March 19, 1859 — Born today in Illinois is American social reformer and activist Ellen Gates Starr, a woman who would grow up to became close friends with women’s rights activist Jane Addams and go on to co-founded Hull House in Chicago.
Starr’s father encouraged her in thinking about democracy and social responsibility, and her aunt, Eliza Starr, encouraged her to pursue a higher education. There were few women’s colleges, especially in the Midwest; in 1877, so Starr began her studies at Rockford Female Seminary with a curriculum equivalent to that of many men’s colleges.
In her first year of study she met Addams. But when Starr’s family could no longer afford to pay tuition a year later, she became a teacher in Mount Morris, Illinois, in 1878, and the following year at a girls’ school in Chicago.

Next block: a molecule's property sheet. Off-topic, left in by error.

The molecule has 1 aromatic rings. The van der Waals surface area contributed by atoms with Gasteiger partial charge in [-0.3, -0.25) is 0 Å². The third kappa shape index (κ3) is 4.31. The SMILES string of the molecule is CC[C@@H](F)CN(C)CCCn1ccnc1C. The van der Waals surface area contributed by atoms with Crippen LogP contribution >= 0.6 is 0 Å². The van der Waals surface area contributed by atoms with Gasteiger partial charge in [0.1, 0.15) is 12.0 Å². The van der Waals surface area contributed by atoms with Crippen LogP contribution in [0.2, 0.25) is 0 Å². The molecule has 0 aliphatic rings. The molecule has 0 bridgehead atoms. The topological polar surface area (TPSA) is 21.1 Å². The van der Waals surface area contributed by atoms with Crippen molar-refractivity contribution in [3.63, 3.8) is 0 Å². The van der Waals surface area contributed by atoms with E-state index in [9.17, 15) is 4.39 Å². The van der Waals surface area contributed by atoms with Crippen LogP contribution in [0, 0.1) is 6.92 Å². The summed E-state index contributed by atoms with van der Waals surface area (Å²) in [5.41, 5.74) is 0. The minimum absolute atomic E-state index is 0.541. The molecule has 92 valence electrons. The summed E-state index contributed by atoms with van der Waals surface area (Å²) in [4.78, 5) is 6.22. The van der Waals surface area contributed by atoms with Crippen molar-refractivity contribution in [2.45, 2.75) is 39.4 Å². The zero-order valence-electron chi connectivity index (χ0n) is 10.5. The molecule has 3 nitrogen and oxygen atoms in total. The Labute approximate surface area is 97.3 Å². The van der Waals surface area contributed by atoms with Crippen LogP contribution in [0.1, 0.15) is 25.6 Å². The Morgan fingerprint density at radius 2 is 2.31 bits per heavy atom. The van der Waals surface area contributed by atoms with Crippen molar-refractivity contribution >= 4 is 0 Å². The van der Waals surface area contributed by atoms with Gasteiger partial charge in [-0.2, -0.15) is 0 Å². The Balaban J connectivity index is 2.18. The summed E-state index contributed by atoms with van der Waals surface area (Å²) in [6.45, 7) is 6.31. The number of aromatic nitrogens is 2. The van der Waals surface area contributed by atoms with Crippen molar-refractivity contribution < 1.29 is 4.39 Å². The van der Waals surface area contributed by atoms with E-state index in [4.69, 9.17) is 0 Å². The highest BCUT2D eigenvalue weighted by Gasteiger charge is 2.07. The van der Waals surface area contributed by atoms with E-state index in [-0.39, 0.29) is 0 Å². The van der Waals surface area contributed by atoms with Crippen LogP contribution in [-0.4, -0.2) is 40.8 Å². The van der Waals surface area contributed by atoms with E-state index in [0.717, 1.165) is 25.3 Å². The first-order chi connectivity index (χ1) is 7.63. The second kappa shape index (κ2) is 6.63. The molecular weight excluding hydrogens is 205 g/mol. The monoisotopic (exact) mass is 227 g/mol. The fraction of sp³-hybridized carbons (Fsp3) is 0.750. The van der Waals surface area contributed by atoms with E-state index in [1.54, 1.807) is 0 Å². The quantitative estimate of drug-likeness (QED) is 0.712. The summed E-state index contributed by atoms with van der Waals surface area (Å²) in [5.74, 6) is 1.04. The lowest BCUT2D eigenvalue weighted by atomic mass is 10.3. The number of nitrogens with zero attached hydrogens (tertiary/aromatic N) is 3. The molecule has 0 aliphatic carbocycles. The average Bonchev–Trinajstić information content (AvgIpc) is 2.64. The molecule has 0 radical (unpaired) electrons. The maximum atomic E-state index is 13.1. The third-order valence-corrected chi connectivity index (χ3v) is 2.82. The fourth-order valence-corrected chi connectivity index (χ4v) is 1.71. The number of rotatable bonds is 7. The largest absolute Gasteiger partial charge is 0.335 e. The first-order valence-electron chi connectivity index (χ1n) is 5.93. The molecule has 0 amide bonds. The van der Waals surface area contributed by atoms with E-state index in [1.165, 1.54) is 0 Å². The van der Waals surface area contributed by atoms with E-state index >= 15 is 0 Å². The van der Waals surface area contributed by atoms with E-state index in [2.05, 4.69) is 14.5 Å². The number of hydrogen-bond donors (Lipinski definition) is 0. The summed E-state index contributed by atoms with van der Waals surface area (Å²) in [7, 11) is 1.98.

Meanwhile, Addams graduated from the Seminary and in 1888, decided to travel to Europe and invited her friend Starr to go with her. While in London, the pair were inspired by the success of the English Settlement movement and became determined to establish a similar social settlement in Chicago.
When they returned to Chicago in 1889, they co-founded Hull House as a kindergarten and then a day nursery, an infancy care centre, and a center for continuing education for adults. In 1891, Starr created the Butler Art Gallery as the first addition to the Hull mansion. She travelled to England to study with the famed bookbinder, T. J. Cobden-Sanderson and on her return she established a bookbindery class at the settlement house in 1898 and established an arts and crafts business school.
Words of Wisdom for March 19, 2017
“Old-fashioned ways which no longer apply to changed conditions are a snare in which the feet of women have always become readily entangled.”
— Jane Addams (September 6, 1860 – May 21, 1935) was a pioneer American settlement activist/reformer, social worker, and public philosopher.